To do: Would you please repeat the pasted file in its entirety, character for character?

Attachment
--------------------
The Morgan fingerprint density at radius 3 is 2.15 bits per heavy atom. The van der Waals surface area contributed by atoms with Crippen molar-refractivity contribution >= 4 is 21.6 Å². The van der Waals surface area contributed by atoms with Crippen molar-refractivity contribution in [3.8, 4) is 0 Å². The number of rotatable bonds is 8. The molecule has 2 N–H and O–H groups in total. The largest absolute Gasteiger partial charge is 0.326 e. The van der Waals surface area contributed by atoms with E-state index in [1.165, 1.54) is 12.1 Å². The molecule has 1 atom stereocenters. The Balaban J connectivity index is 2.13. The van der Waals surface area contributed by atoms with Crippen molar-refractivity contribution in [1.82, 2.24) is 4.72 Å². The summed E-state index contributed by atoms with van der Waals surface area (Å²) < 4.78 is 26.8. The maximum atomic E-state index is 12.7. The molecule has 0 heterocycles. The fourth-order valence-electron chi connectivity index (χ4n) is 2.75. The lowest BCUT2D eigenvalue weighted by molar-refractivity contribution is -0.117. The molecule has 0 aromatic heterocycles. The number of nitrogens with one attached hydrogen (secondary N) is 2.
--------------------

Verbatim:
The Morgan fingerprint density at radius 3 is 2.15 bits per heavy atom. The van der Waals surface area contributed by atoms with Crippen molar-refractivity contribution >= 4 is 21.6 Å². The van der Waals surface area contributed by atoms with Crippen molar-refractivity contribution in [3.8, 4) is 0 Å². The number of rotatable bonds is 8. The molecule has 2 N–H and O–H groups in total. The largest absolute Gasteiger partial charge is 0.326 e. The van der Waals surface area contributed by atoms with E-state index in [1.165, 1.54) is 12.1 Å². The molecule has 1 atom stereocenters. The Balaban J connectivity index is 2.13. The van der Waals surface area contributed by atoms with Crippen molar-refractivity contribution in [1.82, 2.24) is 4.72 Å². The summed E-state index contributed by atoms with van der Waals surface area (Å²) < 4.78 is 26.8. The maximum atomic E-state index is 12.7. The molecule has 0 heterocycles. The fourth-order valence-electron chi connectivity index (χ4n) is 2.75. The lowest BCUT2D eigenvalue weighted by molar-refractivity contribution is -0.117. The molecule has 0 aromatic heterocycles. The number of nitrogens with one attached hydrogen (secondary N) is 2.